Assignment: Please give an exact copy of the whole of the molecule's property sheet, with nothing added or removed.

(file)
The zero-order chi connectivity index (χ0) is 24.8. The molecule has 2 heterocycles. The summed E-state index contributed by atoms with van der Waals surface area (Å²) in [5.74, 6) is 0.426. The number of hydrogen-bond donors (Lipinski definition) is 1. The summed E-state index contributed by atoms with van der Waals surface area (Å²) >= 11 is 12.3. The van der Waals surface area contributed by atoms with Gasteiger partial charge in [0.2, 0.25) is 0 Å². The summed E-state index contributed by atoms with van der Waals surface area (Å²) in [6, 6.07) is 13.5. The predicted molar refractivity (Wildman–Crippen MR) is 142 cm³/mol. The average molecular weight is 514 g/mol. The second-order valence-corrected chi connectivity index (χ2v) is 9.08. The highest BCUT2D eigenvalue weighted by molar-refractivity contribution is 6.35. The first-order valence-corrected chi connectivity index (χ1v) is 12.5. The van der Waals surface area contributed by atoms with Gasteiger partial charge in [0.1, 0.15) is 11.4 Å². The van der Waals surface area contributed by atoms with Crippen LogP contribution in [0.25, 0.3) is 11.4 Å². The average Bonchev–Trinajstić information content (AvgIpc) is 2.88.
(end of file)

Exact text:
The zero-order chi connectivity index (χ0) is 24.8. The molecule has 2 heterocycles. The summed E-state index contributed by atoms with van der Waals surface area (Å²) in [5.74, 6) is 0.426. The number of hydrogen-bond donors (Lipinski definition) is 1. The summed E-state index contributed by atoms with van der Waals surface area (Å²) >= 11 is 12.3. The van der Waals surface area contributed by atoms with Gasteiger partial charge in [0.2, 0.25) is 0 Å². The summed E-state index contributed by atoms with van der Waals surface area (Å²) in [6, 6.07) is 13.5. The predicted molar refractivity (Wildman–Crippen MR) is 142 cm³/mol. The average molecular weight is 514 g/mol. The second-order valence-corrected chi connectivity index (χ2v) is 9.08. The highest BCUT2D eigenvalue weighted by molar-refractivity contribution is 6.35. The first-order valence-corrected chi connectivity index (χ1v) is 12.5. The van der Waals surface area contributed by atoms with Gasteiger partial charge in [0.1, 0.15) is 11.4 Å². The van der Waals surface area contributed by atoms with Crippen LogP contribution in [0.25, 0.3) is 11.4 Å². The average Bonchev–Trinajstić information content (AvgIpc) is 2.88.